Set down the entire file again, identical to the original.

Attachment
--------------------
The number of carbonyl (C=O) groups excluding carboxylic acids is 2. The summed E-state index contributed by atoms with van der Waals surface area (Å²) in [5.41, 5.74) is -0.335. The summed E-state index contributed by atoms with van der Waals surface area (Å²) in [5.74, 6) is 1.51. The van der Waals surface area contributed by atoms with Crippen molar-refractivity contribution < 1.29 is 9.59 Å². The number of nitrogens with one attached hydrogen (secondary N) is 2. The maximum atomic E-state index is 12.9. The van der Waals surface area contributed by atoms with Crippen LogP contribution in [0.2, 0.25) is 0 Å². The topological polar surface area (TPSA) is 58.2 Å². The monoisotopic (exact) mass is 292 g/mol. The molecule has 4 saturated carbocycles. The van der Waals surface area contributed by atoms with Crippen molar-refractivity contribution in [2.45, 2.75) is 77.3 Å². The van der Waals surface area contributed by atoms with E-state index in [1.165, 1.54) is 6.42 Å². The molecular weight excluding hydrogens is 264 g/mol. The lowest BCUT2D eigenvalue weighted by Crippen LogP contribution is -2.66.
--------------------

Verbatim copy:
The number of carbonyl (C=O) groups excluding carboxylic acids is 2. The summed E-state index contributed by atoms with van der Waals surface area (Å²) in [5.41, 5.74) is -0.335. The summed E-state index contributed by atoms with van der Waals surface area (Å²) in [5.74, 6) is 1.51. The van der Waals surface area contributed by atoms with Crippen molar-refractivity contribution < 1.29 is 9.59 Å². The number of nitrogens with one attached hydrogen (secondary N) is 2. The maximum atomic E-state index is 12.9. The van der Waals surface area contributed by atoms with Crippen LogP contribution in [0.2, 0.25) is 0 Å². The topological polar surface area (TPSA) is 58.2 Å². The monoisotopic (exact) mass is 292 g/mol. The molecule has 4 saturated carbocycles. The van der Waals surface area contributed by atoms with Crippen molar-refractivity contribution in [2.45, 2.75) is 77.3 Å². The van der Waals surface area contributed by atoms with E-state index in [1.165, 1.54) is 6.42 Å². The molecular weight excluding hydrogens is 264 g/mol. The lowest BCUT2D eigenvalue weighted by Crippen LogP contribution is -2.66.